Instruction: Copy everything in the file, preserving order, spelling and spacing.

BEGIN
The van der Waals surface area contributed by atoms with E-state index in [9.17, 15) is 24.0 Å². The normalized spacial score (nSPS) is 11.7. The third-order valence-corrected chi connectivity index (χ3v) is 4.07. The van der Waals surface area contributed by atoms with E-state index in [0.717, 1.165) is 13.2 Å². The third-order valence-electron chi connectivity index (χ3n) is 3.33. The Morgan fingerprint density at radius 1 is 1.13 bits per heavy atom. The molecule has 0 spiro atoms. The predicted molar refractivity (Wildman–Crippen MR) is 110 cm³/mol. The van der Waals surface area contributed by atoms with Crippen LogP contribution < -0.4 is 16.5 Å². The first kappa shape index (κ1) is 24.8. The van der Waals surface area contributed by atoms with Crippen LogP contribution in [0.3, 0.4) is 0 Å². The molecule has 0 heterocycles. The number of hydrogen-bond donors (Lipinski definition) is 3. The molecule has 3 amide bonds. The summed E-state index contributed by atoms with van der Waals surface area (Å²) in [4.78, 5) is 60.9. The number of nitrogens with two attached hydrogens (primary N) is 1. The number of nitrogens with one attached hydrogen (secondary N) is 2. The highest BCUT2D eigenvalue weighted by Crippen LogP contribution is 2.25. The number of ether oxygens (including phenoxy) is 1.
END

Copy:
The van der Waals surface area contributed by atoms with E-state index in [9.17, 15) is 24.0 Å². The normalized spacial score (nSPS) is 11.7. The third-order valence-corrected chi connectivity index (χ3v) is 4.07. The van der Waals surface area contributed by atoms with E-state index in [0.717, 1.165) is 13.2 Å². The third-order valence-electron chi connectivity index (χ3n) is 3.33. The Morgan fingerprint density at radius 1 is 1.13 bits per heavy atom. The molecule has 0 spiro atoms. The predicted molar refractivity (Wildman–Crippen MR) is 110 cm³/mol. The van der Waals surface area contributed by atoms with Crippen LogP contribution < -0.4 is 16.5 Å². The first kappa shape index (κ1) is 24.8. The van der Waals surface area contributed by atoms with Crippen LogP contribution in [0.3, 0.4) is 0 Å². The molecule has 0 heterocycles. The number of hydrogen-bond donors (Lipinski definition) is 3. The molecule has 3 amide bonds. The summed E-state index contributed by atoms with van der Waals surface area (Å²) in [4.78, 5) is 60.9. The number of nitrogens with two attached hydrogens (primary N) is 1. The number of nitrogens with one attached hydrogen (secondary N) is 2. The highest BCUT2D eigenvalue weighted by Crippen LogP contribution is 2.25. The number of ether oxygens (including phenoxy) is 1.